Riya Kuo is a global leadership coach and trusted advisor to unconventional executives, entrepreneurs, and creatives. A former corporate lawyer, she has helped her clients win their first CEO role, develop the awareness and motivation to transform their careers, and lead with more confidence and ease.
- What is your current role?
Executive and leadership coach
- What kind of law did you practice before?
Corporate (tech sector) law at Microsoft and Sony Pictures and corporate law at Wilson Sonsini
- Why did you decide to leave the law?
I actually never thought I'd be in law as long as I was (almost 15 years), but the uncertainty of the 2008 recession and then a fantastic in-house opportunity to work with an unconventional technology business unit and do good work in the community kept me engaged. I've always loved the counseling aspect of practicing law, and continue to counsel in my current career while leaving some of the other aspects of law behind. Coaching is deeply fulfilling to me on a purpose-driven level, and I appreciate the freedom of having my own business. I do miss being a member of a high functioning legal team though!
- What legal skills do you still use today?
I am still a trusted advisor to executives and entrepreneurs, and I still partner with my clients to generate creative ideas, formulate strategic plans, and mitigate risk -- now it's around professional and personal challenges vs. building and delivering software products.
The ability to ask good questions and have the uncomfortable but necessary conversations that most people want to avoid is also a useful and important skill I have carried over from my legal practice. And being comfortable with "it depends" as an answer sometimes and still being able to support and advocate for the direction we go in to the best of my ability.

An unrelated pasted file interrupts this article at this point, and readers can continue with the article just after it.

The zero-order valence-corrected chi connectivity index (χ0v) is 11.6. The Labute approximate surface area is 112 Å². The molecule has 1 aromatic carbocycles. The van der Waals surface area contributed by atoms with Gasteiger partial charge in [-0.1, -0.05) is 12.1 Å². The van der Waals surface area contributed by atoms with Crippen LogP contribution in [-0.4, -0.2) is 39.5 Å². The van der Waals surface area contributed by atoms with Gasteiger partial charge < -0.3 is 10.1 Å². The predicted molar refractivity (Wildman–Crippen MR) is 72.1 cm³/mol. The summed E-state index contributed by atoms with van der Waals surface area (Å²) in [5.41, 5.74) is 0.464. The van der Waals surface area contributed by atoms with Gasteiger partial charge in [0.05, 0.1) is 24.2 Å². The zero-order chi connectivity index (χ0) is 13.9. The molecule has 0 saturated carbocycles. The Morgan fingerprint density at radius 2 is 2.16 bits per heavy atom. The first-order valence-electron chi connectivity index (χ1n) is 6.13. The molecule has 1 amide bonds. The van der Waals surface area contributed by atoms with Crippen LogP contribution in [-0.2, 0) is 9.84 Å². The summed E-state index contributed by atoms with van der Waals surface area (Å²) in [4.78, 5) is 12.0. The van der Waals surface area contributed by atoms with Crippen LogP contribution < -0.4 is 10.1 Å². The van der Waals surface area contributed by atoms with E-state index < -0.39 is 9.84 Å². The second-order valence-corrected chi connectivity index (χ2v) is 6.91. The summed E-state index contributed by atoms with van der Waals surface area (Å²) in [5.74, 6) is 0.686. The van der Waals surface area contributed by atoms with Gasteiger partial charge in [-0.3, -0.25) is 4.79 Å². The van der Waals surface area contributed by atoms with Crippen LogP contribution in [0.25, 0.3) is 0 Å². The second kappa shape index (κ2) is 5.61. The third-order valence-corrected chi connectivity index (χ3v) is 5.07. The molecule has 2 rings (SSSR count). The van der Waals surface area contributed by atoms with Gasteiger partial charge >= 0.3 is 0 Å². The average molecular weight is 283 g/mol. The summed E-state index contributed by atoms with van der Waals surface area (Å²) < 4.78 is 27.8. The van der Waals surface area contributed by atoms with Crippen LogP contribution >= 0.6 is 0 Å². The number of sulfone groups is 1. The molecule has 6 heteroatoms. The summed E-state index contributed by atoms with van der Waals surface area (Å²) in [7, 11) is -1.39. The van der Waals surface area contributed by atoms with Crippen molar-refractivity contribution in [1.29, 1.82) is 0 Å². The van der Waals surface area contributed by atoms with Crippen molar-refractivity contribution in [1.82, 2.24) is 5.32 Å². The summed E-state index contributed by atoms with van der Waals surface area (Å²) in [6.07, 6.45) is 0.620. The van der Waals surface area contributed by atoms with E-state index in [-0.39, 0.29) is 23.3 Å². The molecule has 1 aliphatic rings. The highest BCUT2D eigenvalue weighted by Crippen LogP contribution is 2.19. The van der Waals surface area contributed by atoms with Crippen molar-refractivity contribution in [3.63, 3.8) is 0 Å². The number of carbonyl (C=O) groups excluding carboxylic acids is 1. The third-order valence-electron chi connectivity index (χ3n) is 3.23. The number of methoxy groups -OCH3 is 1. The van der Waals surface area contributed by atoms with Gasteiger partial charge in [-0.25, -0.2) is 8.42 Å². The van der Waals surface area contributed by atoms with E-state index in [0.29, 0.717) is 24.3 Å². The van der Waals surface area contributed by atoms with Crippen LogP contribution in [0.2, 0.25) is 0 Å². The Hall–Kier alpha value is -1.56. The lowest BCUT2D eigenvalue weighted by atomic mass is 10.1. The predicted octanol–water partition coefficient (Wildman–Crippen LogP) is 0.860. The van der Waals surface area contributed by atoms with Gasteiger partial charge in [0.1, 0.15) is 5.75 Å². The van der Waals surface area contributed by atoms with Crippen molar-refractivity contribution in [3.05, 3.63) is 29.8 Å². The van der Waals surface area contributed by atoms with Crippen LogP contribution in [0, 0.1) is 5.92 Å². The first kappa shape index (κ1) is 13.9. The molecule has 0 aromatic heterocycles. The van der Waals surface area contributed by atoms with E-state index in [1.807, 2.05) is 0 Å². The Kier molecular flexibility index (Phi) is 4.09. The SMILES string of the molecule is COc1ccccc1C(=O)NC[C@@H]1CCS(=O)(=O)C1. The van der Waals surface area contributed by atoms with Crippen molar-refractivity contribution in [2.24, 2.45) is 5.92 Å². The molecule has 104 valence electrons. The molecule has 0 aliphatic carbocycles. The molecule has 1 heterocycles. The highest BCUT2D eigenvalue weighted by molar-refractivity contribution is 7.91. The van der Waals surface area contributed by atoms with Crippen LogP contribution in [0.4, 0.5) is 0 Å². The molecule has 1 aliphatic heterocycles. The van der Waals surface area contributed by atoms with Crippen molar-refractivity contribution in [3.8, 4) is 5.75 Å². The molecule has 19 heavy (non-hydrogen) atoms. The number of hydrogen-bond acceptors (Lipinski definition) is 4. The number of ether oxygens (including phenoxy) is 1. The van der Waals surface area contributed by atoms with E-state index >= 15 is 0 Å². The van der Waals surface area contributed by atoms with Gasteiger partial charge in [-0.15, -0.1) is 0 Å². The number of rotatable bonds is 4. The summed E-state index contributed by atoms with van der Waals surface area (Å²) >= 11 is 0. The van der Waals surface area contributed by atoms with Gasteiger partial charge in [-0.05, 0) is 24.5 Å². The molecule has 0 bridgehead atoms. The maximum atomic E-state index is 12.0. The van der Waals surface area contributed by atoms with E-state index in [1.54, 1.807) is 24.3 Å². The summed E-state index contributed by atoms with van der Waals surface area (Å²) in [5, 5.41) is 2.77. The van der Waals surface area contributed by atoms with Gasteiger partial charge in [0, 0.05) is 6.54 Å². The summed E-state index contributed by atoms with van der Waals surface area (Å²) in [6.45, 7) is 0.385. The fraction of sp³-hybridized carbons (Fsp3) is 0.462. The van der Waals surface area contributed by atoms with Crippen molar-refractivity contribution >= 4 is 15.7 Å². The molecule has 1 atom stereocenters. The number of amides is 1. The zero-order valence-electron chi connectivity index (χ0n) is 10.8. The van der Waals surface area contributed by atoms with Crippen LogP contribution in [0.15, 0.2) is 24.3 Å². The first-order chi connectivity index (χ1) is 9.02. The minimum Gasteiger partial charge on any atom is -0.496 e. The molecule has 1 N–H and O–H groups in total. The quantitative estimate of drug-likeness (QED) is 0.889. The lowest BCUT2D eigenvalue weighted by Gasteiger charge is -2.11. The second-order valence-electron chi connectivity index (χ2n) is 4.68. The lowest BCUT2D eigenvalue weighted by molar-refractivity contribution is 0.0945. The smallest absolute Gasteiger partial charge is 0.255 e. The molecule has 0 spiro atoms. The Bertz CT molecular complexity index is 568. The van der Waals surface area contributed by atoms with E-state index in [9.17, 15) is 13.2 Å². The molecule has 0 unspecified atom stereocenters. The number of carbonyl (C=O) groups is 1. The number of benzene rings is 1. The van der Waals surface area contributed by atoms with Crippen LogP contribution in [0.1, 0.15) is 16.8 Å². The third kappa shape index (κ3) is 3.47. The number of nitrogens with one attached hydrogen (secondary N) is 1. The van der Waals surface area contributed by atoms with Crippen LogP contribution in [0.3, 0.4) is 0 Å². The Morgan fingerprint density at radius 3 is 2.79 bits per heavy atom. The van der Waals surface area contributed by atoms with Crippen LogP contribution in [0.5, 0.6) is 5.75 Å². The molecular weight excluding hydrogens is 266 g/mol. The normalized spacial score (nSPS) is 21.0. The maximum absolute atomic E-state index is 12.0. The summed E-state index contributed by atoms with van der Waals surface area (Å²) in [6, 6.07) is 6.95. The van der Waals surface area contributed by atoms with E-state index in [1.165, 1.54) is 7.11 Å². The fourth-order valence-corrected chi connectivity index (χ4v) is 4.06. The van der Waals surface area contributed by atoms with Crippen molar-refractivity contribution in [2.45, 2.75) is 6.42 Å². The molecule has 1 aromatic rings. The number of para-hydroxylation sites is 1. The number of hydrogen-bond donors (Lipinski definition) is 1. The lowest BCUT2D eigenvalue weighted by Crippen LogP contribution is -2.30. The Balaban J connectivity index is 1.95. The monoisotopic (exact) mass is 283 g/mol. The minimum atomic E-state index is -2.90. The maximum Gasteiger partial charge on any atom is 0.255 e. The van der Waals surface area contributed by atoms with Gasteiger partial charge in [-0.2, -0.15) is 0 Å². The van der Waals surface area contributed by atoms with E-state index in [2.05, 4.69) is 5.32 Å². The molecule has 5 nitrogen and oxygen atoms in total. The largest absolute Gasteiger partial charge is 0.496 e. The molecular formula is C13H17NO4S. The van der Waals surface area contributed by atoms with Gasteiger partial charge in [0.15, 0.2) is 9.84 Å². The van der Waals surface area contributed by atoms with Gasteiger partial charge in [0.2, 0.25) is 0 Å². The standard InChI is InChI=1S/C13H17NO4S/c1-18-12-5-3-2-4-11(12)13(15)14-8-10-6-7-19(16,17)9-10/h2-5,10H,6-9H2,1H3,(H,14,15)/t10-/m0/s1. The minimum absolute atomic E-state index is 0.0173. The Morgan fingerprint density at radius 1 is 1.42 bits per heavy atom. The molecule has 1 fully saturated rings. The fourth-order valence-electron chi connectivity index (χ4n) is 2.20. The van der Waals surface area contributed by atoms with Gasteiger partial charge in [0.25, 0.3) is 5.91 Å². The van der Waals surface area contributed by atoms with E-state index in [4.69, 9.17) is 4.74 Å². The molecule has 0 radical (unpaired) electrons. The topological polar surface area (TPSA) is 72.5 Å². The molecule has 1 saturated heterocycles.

I would have followed my own interests and values more confidently. I left my law school and resigned from a journal that I joined because I felt like I was "supposed" to be on a journal, to be a visiting student at a school where I could take courses on race and the law as well as a clinic for violence against women. I ended up publishing in journals (vs. merely editing someone else's articles as journal staff) and even winning a writing award because I was so much more engaged there. I wish I had known that it was wholly possible to be both a Fortune 50 corporate lawyer and an advocate for access to justice without feeling like I had to choose one or the other from day 1.
- Since hindsight is 20/20, what is one thing you would have done differently in law school?
- What is one prediction that you would make about the future of law?
The human aspects of being an exceptional lawyer are not taught in law school - how to build deep trust with clients, how to creatively enable business growth while still staying within the bounds of laws and regulations, how to understand all the corner cases but also to subjectively manage the actual risk. These are not traits that can necessarily be developed effectively via AI or machine learning, and I think these will be much more important skills to have going forward as more of the "paper pushing" aspects of law are supplanted by technological solutions.
- What are two pieces of advice that you would give to those looking for opportunities outside the law?
1. What is it that you've been doing your entire life, that practicing law was the logical next step to? And what would be the next step after or alongside law, to continue doing what it is that you uniquely do? Understand that.
2. It's ok to leave the law and come back. I've quit my legal career twice now. When I interviewed for my last law job (with a very conservative legal department), my two year sabbatical from law was a non-issue. Travel sabbaticals and time off are much more common than you may think, particularly from high stress, demanding roles.